Uncomfortable Yet Unavoidable Truth About Cancer
- Date : 18-12-31
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In his State of the Union Address in 2016, then U.S. President Barack Obama announced another war on cancer. There was even an emotional moment when he assigned his vice president, Joe Biden, who had just lost his 47-year old son to a brain tumor, head of “mission control.” Ever since Richard Nixon announced his administration’s war on cancer and signed the National Cancer Act in 1971, America has led the global effort in developing remarkable technologies for treating cancer. Unfortunately, almost 50 years later, we are witnessing more and more people suffering from the illness.
Cancer is no longer someone else’s business since one out of two people will ultimately be diagnosed with it. We find ourselves shocked when someone close has cancer, but if you think about it, having cancer is hardly surprising. A sperm and egg fertilize in a mother’s womb to become a single cell. Over the next nine months, that cell becomes a human being with trillions of cells. It is astounding that one cell can multiply into that many cells in such a short period - and cancer cells are no different.
Despite such an active proliferating capacity, trillions of cells exist harmoniously with one another, which is a miracle indeed. In fact, we should be surprised to see our cells not turning into cancer cells or causing any trouble. In an era of longevity, we have to accept the uncomfortable truth that, just like death, cancer is a natural phenomenon we cannot avoid. But the suffering and fear of cancer is simply too great to accept it gracefully.
When diagnosed with diabetes or hypertension, we simply remind ourselves to be cautious and take care of ourselves. They are, after all, conditions we can control by taking drugs. This leads to the question: why can’t treating cancer be more like treating hypertension? Can’t cancer be something we can deal with through treatment, even if more complex or painful? Treatment for chronic diseases such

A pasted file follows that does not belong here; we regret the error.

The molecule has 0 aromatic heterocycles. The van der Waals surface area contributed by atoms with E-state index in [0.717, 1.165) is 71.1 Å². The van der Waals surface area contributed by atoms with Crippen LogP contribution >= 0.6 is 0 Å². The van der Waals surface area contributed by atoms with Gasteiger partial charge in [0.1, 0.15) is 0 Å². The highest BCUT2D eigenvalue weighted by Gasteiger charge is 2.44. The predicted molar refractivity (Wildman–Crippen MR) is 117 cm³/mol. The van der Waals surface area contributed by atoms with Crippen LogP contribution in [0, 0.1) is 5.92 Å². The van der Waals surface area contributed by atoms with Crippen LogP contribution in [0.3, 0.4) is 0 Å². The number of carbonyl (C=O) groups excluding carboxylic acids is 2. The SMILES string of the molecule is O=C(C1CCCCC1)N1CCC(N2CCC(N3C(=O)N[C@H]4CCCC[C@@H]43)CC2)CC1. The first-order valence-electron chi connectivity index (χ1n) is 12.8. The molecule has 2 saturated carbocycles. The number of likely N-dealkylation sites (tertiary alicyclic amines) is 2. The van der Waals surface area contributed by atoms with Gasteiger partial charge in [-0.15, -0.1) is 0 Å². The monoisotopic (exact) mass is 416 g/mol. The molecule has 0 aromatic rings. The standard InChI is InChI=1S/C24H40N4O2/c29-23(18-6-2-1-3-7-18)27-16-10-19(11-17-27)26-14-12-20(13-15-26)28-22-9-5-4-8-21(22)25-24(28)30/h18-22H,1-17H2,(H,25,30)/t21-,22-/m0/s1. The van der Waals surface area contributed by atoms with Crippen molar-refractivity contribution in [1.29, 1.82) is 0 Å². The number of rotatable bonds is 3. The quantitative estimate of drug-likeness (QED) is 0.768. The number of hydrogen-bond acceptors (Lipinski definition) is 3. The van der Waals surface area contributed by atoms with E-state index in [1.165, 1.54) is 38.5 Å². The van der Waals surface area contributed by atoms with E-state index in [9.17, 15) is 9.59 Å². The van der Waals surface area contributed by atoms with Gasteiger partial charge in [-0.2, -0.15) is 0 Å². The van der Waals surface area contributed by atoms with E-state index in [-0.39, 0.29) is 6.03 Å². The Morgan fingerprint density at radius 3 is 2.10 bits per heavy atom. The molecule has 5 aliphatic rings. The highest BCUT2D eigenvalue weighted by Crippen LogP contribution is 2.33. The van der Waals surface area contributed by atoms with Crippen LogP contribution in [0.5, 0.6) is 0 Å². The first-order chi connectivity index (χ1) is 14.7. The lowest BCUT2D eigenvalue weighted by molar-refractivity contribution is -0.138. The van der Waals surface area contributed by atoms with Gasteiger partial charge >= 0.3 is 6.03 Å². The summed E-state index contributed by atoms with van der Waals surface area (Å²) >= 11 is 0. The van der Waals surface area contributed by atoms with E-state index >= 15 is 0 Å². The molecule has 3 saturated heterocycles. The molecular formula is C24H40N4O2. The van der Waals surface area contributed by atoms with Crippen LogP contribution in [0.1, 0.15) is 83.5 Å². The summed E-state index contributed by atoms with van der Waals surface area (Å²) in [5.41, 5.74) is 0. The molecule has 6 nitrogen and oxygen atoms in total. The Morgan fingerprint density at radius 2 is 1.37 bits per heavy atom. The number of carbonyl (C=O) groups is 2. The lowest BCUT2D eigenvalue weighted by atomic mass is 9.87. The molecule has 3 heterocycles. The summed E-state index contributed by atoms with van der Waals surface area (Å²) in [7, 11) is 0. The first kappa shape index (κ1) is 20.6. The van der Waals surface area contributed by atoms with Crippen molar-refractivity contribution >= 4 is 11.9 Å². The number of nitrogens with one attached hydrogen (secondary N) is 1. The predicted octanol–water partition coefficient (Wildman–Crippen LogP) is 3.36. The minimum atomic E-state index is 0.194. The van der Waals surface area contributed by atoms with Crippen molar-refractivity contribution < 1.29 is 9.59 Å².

as hypertension and diabetes control the function of cells. Cancer treatment, on the other hand, aims to kill the cancer cells. Treatment for cancer until now has involved injecting as much of the targeting drugs as the patient could tolerate. As a side effect of this process, normal cells are also attacked, often causing considerable pain to the patients. Furthermore, despite such drastic treatments, cancer cells frequently survive. A living organism’s nature to survive and reproduce is the reason why it is so difficult to eradiate cancer.
Looking at a cancer cell as a living organism makes it easy to understand this. Just like any microorganism, a cancer cell constantly undergoes cell division, and if its environment changes, it will do all it can to adjust to the changes through mutation. An example of this is the endless arms race between researchers developing antibiotics and viruses resisting them. Likewise, we are witnessing a neverending
arms race between cancer treatments and cancer cells. If we view viruses as something we can never eradicate, perhaps we can also view cancer in terms of coexistence rather than something we need to conquer.
Yet we are faced with another uncomfortable truth. A person entirely cured of cancer is two to three times more likely to be diagnosed again with cancer compared to those with no cancer history. The more advanced cancer treatments become, the longer people will live, and this increases the number of people who are highly likely to develop cancer again. This leads to a contradiction that the more we develop
technologies to eradicate cancer, the more we are likely to be diagnosed with it. We have to realize the inevitable truth that since all our body cells can potentially become cancer cells, we must learn to live not only with healthy cells, but also those that go rogue.
The reason President Obama once again announced a war on cancer is because carcinogenic strategies using the immune system had started to show results. Despite remarkable progress, however, immunotherapy has so far been effective against only a few forms of cancer and in less than 30% of patients treated. Many patients are still left with no effective cure. So the conclusion must be, while there is a ray of hope, the light is still too weak and we must accept the notion of living with the disease as we continue to search for ways to improve treatments.